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AMORY, SON OF BEATRICE
SPIRES AND GARGOYLES
THE EGOTIST CONSIDERS
NARCISSUS OFF DUTY
THE DEBUTANTE
EXPERIMENTS IN CONVALESCENCE
YOUNG IRONY
THE SUPERCILIOUS SACRIFICE
THE EGOTIST BECOMES A PERSONAGE

is to be a great criminal." 

 

***** 

 

Amory fell in love again, and wrote a poem. This was it: 

 

"Marylyn and Sallee, 

Those are the girls for me. 

Marylyn stands above 

Sallee in that sweet, deep love." 

 

He was interested in whether McGovern of Minnesota would make the 

first or second All-American, how to do the card-pass, how to do 

the coin-pass, chameleon ties, how babies were born, and whether 

Three-fingered Brown was really a better pitcher than Christie 

Mathewson. 

 

Among other things he read: "For the Honor of the School," "Little 

Women" (twice), "The Common Law," "Sapho," "Dangerous Dan McGrew," "The 

Broad Highway" (three times), "The Fall of the House of Usher," "Three 

Weeks," "Mary Ware, the Little Colonel's Chum," "Gunga Din," The Police 

Gazette, and Jim-Jam Jems. 

 

He had all the Henty biasses in history, and was particularly fond of 

the cheerful murder stories of Mary Roberts Rinehart. 

 

***** 

 

School ruined his French and gave him a distaste for standard authors. 

His masters considered him idle, unreliable and superficially clever.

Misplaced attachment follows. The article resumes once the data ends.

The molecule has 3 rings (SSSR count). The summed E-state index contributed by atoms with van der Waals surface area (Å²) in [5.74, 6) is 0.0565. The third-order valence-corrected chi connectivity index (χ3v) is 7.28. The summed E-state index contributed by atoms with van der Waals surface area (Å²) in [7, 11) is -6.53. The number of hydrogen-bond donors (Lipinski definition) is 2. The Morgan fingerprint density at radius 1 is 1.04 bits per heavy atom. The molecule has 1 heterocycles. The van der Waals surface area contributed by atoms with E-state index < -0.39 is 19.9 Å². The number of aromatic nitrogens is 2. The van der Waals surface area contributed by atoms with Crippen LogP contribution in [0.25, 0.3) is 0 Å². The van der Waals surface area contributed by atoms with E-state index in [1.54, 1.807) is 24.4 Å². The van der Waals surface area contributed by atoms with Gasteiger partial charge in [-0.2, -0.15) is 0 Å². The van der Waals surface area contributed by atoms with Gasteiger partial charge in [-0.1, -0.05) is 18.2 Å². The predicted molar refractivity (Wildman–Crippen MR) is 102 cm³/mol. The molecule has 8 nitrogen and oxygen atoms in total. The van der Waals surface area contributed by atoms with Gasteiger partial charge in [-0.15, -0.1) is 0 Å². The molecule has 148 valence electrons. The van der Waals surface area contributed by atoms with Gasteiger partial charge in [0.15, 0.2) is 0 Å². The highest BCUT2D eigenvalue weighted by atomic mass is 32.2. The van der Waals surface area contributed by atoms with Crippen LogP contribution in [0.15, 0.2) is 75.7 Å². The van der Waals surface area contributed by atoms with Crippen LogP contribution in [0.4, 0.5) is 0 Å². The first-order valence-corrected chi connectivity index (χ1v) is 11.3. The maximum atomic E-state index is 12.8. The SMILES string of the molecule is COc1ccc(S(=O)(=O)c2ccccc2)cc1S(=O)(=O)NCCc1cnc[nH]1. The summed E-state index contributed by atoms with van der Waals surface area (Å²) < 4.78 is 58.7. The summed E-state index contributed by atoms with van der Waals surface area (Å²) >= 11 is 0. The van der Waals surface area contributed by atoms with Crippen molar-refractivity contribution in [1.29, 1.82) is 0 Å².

***** 

 

He collected locks of hair from many girls. He wore the rings of 

several. Finally he could borrow no more rings, owing to his nervous 

habit of chewing them out of shape. This, it seemed, usually aroused the 

jealous suspicions of the next borrower. 

 

***** 

 

All through the summer months Amory and Frog Parker went each week to 

the Stock Company. Afterward they would stroll home in the balmy air of 

August night, dreaming along Hennepin and Nicollet Avenues, through the 

gay crowd. Amory wondered how people could fail to notice that he was a 

boy marked for glory, and when faces of the throng turned toward him 

and ambiguous eyes stared into his, he assumed the most romantic of 

expressions and walked on the air cushions that lie on the asphalts of 

fourteen. 

 

Always, after he was in bed, there were voices--indefinite, fading, 

enchanting--just outside his window, and before he fell asleep he would 


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